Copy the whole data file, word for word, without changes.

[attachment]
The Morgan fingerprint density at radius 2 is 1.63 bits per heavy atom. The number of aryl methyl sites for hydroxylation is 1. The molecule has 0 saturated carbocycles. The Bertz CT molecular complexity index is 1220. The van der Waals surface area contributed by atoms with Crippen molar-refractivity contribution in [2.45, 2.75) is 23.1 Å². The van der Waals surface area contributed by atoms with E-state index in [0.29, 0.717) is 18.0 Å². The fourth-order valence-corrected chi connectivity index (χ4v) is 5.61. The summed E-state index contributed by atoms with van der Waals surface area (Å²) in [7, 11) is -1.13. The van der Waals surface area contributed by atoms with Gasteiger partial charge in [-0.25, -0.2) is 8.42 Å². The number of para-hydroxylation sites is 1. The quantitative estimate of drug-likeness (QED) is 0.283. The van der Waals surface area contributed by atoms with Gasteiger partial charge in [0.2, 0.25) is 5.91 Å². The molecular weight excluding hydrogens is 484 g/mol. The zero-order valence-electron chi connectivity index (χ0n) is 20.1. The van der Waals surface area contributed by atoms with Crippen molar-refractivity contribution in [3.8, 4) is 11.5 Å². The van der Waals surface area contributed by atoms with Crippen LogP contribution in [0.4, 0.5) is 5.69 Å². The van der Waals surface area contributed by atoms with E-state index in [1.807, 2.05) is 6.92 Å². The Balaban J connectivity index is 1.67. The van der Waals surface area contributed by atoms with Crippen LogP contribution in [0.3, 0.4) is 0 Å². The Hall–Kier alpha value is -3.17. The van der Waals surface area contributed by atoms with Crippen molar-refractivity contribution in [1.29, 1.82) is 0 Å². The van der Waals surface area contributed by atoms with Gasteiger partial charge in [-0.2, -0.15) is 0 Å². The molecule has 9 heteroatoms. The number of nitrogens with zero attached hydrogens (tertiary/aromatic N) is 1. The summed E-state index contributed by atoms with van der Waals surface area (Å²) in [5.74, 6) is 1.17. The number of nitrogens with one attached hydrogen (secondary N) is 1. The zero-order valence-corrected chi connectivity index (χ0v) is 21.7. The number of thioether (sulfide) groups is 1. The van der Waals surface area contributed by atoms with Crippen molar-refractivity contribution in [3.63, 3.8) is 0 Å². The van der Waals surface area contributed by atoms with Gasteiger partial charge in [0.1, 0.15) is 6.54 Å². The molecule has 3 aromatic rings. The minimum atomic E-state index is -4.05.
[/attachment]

The Morgan fingerprint density at radius 2 is 1.63 bits per heavy atom. The number of aryl methyl sites for hydroxylation is 1. The molecule has 0 saturated carbocycles. The Bertz CT molecular complexity index is 1220. The van der Waals surface area contributed by atoms with Crippen molar-refractivity contribution in [2.45, 2.75) is 23.1 Å². The van der Waals surface area contributed by atoms with E-state index in [0.29, 0.717) is 18.0 Å². The fourth-order valence-corrected chi connectivity index (χ4v) is 5.61. The summed E-state index contributed by atoms with van der Waals surface area (Å²) in [7, 11) is -1.13. The van der Waals surface area contributed by atoms with Gasteiger partial charge in [-0.25, -0.2) is 8.42 Å². The number of para-hydroxylation sites is 1. The quantitative estimate of drug-likeness (QED) is 0.283. The van der Waals surface area contributed by atoms with Gasteiger partial charge in [0.2, 0.25) is 5.91 Å². The molecular weight excluding hydrogens is 484 g/mol. The zero-order valence-electron chi connectivity index (χ0n) is 20.1. The van der Waals surface area contributed by atoms with Crippen molar-refractivity contribution in [3.8, 4) is 11.5 Å². The van der Waals surface area contributed by atoms with Crippen LogP contribution in [0.4, 0.5) is 5.69 Å². The van der Waals surface area contributed by atoms with E-state index in [1.807, 2.05) is 6.92 Å². The Balaban J connectivity index is 1.67. The van der Waals surface area contributed by atoms with Crippen LogP contribution in [0.3, 0.4) is 0 Å². The Hall–Kier alpha value is -3.17. The van der Waals surface area contributed by atoms with Crippen molar-refractivity contribution in [1.29, 1.82) is 0 Å². The van der Waals surface area contributed by atoms with Gasteiger partial charge in [-0.2, -0.15) is 0 Å². The molecule has 9 heteroatoms. The number of nitrogens with zero attached hydrogens (tertiary/aromatic N) is 1. The summed E-state index contributed by atoms with van der Waals surface area (Å²) in [5.74, 6) is 1.17. The number of nitrogens with one attached hydrogen (secondary N) is 1. The zero-order valence-corrected chi connectivity index (χ0v) is 21.7. The number of thioether (sulfide) groups is 1. The van der Waals surface area contributed by atoms with Crippen molar-refractivity contribution in [3.63, 3.8) is 0 Å². The van der Waals surface area contributed by atoms with Gasteiger partial charge in [0.1, 0.15) is 6.54 Å². The molecule has 3 aromatic rings. The minimum atomic E-state index is -4.05.